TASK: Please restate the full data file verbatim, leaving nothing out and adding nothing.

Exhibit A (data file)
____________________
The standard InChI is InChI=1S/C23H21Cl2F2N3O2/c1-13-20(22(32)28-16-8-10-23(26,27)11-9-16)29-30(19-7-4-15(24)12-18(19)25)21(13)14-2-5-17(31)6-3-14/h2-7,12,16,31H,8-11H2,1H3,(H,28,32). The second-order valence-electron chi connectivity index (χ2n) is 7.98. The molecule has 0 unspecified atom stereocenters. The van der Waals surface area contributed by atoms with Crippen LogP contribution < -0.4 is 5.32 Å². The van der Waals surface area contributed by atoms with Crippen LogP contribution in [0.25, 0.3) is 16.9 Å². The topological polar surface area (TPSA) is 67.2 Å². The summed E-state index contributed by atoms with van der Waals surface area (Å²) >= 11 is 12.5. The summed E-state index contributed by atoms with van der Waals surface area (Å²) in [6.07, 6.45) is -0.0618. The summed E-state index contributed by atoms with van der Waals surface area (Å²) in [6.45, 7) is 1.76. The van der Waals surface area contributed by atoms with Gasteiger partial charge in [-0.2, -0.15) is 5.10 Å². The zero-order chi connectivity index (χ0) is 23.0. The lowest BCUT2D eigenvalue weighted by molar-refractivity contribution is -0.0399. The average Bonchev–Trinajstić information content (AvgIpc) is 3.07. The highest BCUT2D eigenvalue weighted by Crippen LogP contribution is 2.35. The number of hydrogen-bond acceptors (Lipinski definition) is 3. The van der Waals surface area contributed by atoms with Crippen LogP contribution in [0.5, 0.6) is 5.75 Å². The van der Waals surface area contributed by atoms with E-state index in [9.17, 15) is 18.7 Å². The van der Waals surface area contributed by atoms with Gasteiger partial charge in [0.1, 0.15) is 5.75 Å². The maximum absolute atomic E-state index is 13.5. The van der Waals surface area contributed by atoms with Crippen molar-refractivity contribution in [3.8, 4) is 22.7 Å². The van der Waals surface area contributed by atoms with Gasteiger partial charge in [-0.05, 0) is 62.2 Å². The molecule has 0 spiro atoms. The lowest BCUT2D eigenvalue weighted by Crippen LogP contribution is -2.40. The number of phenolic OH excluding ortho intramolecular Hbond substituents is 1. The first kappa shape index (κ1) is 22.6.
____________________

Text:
The standard InChI is InChI=1S/C23H21Cl2F2N3O2/c1-13-20(22(32)28-16-8-10-23(26,27)11-9-16)29-30(19-7-4-15(24)12-18(19)25)21(13)14-2-5-17(31)6-3-14/h2-7,12,16,31H,8-11H2,1H3,(H,28,32). The second-order valence-electron chi connectivity index (χ2n) is 7.98. The molecule has 0 unspecified atom stereocenters. The van der Waals surface area contributed by atoms with Crippen LogP contribution < -0.4 is 5.32 Å². The van der Waals surface area contributed by atoms with Crippen LogP contribution in [0.25, 0.3) is 16.9 Å². The topological polar surface area (TPSA) is 67.2 Å². The summed E-state index contributed by atoms with van der Waals surface area (Å²) >= 11 is 12.5. The summed E-state index contributed by atoms with van der Waals surface area (Å²) in [6.07, 6.45) is -0.0618. The summed E-state index contributed by atoms with van der Waals surface area (Å²) in [6.45, 7) is 1.76. The van der Waals surface area contributed by atoms with Gasteiger partial charge in [-0.2, -0.15) is 5.10 Å². The zero-order chi connectivity index (χ0) is 23.0. The lowest BCUT2D eigenvalue weighted by molar-refractivity contribution is -0.0399. The average Bonchev–Trinajstić information content (AvgIpc) is 3.07. The highest BCUT2D eigenvalue weighted by Crippen LogP contribution is 2.35. The number of hydrogen-bond acceptors (Lipinski definition) is 3. The van der Waals surface area contributed by atoms with Crippen LogP contribution in [0.5, 0.6) is 5.75 Å². The van der Waals surface area contributed by atoms with E-state index in [9.17, 15) is 18.7 Å². The van der Waals surface area contributed by atoms with Gasteiger partial charge in [0.1, 0.15) is 5.75 Å². The maximum absolute atomic E-state index is 13.5. The van der Waals surface area contributed by atoms with Crippen molar-refractivity contribution in [3.8, 4) is 22.7 Å². The van der Waals surface area contributed by atoms with Gasteiger partial charge in [-0.05, 0) is 62.2 Å². The molecule has 0 spiro atoms. The lowest BCUT2D eigenvalue weighted by Crippen LogP contribution is -2.40. The number of phenolic OH excluding ortho intramolecular Hbond substituents is 1. The first kappa shape index (κ1) is 22.6.